Matt Golombek: Hi. Greetings.

Sarah Al-Ahmed: It's been many years since we last spoke, and I believe at the time you were in the middle of site selection for Perseverance. And I was really rooting for Jezero crater, so I got my wish. Thank you. But-

Matt Golombek: Everybody had a favorite.

Sarah Al-Ahmed: I know. It was a really challenging decision, but I think it panned out pretty well. But we're here today to celebrate the 20th anniversary of The landing of the Spirit and Opportunity Rovers on Mars. And those rovers had such a profound impact, not just on the history of Mars exploration, planetary exploration, but also on the people around the world that were following along with their adventures. And some people actually submitted questions to me that they wanted to ask you along the way, so I'll be posing some of those to you as we go.

Matt Golombek: All right.

Sarah Al-Ahmed: This has to be a really satisfying but also nostalgic moment for you and the Mars Exploration Rover team. How's it been?

Matt Golombek: There'll never be another mission like the MERs. 15, maybe 20 years of my life were wrapped up in the selection of the landing sites and then the subsequent operations. And just too much fun.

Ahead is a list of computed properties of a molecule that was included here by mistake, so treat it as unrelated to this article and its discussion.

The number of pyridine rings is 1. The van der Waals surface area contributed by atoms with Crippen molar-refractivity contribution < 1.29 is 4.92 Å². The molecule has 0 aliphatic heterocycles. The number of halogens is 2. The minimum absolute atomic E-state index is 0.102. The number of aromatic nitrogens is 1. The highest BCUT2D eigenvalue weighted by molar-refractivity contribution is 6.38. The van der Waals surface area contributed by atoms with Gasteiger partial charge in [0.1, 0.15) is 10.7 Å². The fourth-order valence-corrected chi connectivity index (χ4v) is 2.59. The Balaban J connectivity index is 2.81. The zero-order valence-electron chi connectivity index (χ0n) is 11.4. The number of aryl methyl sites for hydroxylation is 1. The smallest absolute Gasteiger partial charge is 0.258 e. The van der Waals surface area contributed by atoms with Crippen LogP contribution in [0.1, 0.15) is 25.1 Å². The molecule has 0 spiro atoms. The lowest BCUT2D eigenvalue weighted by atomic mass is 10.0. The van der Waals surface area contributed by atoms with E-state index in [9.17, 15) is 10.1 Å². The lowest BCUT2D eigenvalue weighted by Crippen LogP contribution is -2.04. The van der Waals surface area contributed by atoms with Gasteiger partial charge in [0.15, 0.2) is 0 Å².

Sarah Al-Ahmed: Yeah. You've been in it from the beginning with Pathfinder all the way on through to Perseverance, so I feel like of all the people on this planet, you probably have a really interesting perspective on what those rovers meant in the context of planetary exploration.

Matt Golombek: Yeah, I always think of myself as the oldest martian because I started working only on Mars in about '93. And there had been quite a hiatus from Viking to Pathfinder where there were people that were just doing that. And anyway, since Pathfinder, I've only worked on Mars. If it's not on Mars, I don't do it; just Mars.

Sarah Al-Ahmed: There's so much to explore there. And what Opportunity and Spirit and all of the subsequent Mars rovers have discovered, it just continues to open up these really intense questions and just begs for even more exploration.

Matt Golombek: Yeah, absolutely.

Sarah Al-Ahmed: I think that Spirit and Opportunity have a very special place in my heart personally. Although the previous Mars missions were amazing and clearly had a deep impact on the way that the world engaged with Mars. I was a little too young to appreciate those earlier ones, but Spirit and Opportunity were like my first real rovers. We got to follow along with their adventures and see their trials and tribulations and beautiful discoveries. And I wanted to ask you, from your perspective, how did the world react differently to Spirit and Opportunity from the previous missions?